Advice from a pro for a safe enjoyable motorcycle ride for two

Two-Up Motorcycling Tips

Like many bikers, I first became interested in motorcycles after riding other people’s bikes. Riding in the second seat is a great way to share your bike experience with a friend or partner. If you choose to take an active role, riding a motorcycle with a passenger can be as exciting as being behind the wheel.

For over a year I rode as a passenger with her husband Andy. He told me everything he did on the bike that year and why he did it. I learned a lot as a co-rider and then stepped onto my bike with a huge amount of knowledge and confidence.

Breaking Records Two-Up

In 2011, Andy and I combined our passion for land speed racing and our love of riding together to become the fastest couple in the Guinness Book of World Records on motorcycles. On the Bonneville Salt Flats, I recorded a two-mile average speed of 181.426 mph. An important part of the two-seater record is that it wasn’t necessarily just the woman in the back seat. On the first required pass, I switched so that Andy was the rider and I was the pillion, and on the second pass, I was the rider and he was the pillion.

When I was on his back he was a little faster than when Andy was on his back. Andy joked that it was because I “looked like a ballerina in pants and a big hunk on the back of a motorcycle.” That means the aerodynamics were much better when I was riding in the back.

Here are some tips for passengers and passengers.

The Bike—Is It Ready For A Passenger?

Motorcycles vary greatly in shape and design. Some vehicles are designed for long-distance travel and feature comfortable armrests, cupholders and a comfortable passenger seat. Others are racetrack oriented and offer no more consideration for passengers than sparse seating and minimal footpegs.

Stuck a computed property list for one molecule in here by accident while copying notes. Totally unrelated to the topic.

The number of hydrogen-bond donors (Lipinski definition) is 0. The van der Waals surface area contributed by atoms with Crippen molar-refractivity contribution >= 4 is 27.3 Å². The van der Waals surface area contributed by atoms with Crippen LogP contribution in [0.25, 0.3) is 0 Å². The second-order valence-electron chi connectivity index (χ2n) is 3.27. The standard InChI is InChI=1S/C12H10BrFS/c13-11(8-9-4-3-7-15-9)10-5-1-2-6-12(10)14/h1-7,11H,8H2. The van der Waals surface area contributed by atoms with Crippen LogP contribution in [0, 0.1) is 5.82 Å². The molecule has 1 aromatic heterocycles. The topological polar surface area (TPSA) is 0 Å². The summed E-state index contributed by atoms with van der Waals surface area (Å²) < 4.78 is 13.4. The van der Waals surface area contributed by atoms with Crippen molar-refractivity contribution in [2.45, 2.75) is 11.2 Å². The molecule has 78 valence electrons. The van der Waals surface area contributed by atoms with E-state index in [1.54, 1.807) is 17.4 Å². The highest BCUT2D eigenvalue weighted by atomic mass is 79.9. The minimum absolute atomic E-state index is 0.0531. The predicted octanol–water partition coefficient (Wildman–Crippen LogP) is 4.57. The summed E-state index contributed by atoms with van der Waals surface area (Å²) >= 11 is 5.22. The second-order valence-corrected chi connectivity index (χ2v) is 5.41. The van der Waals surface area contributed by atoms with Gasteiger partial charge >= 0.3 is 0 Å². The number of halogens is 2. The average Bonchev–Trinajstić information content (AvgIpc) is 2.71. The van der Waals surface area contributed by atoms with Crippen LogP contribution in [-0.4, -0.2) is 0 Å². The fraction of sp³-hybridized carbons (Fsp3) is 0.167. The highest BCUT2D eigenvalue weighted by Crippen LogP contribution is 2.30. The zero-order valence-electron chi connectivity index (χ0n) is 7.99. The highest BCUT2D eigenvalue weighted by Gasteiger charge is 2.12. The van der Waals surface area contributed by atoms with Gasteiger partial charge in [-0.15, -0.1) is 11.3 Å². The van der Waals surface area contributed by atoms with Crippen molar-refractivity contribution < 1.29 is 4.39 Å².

Before you ride as a passenger, consider how you can better set up your bike. Many modern bikes have options that make two-seaters more comfortable. Suspensions, for example, may be adjusted for the extra weight or luggage of the passenger, making the ride more comfortable for both parties. Does the bike come with a backrest or can a top case be added to provide support?

This Harley-Davidson Road Glide Limited features extremely comfortable 2-seater features, including armrests and backrests, a large running board, and an upright position for enhanced visibility.

One of the things I love about the Suzuki GSX-GT is the idea that it’s a sporty touring bike that offers the rider a comfortable seating position and good visibility.

Mount up

Passengers should know how to get on and off the bike properly. The bike is basically a big gyroscopic, very stable when you’re riding it, but not so stable when you’re standing still. Preferences vary by bike and passenger. So talk to your pilot before approaching the bikes and plan your rides on and off each other.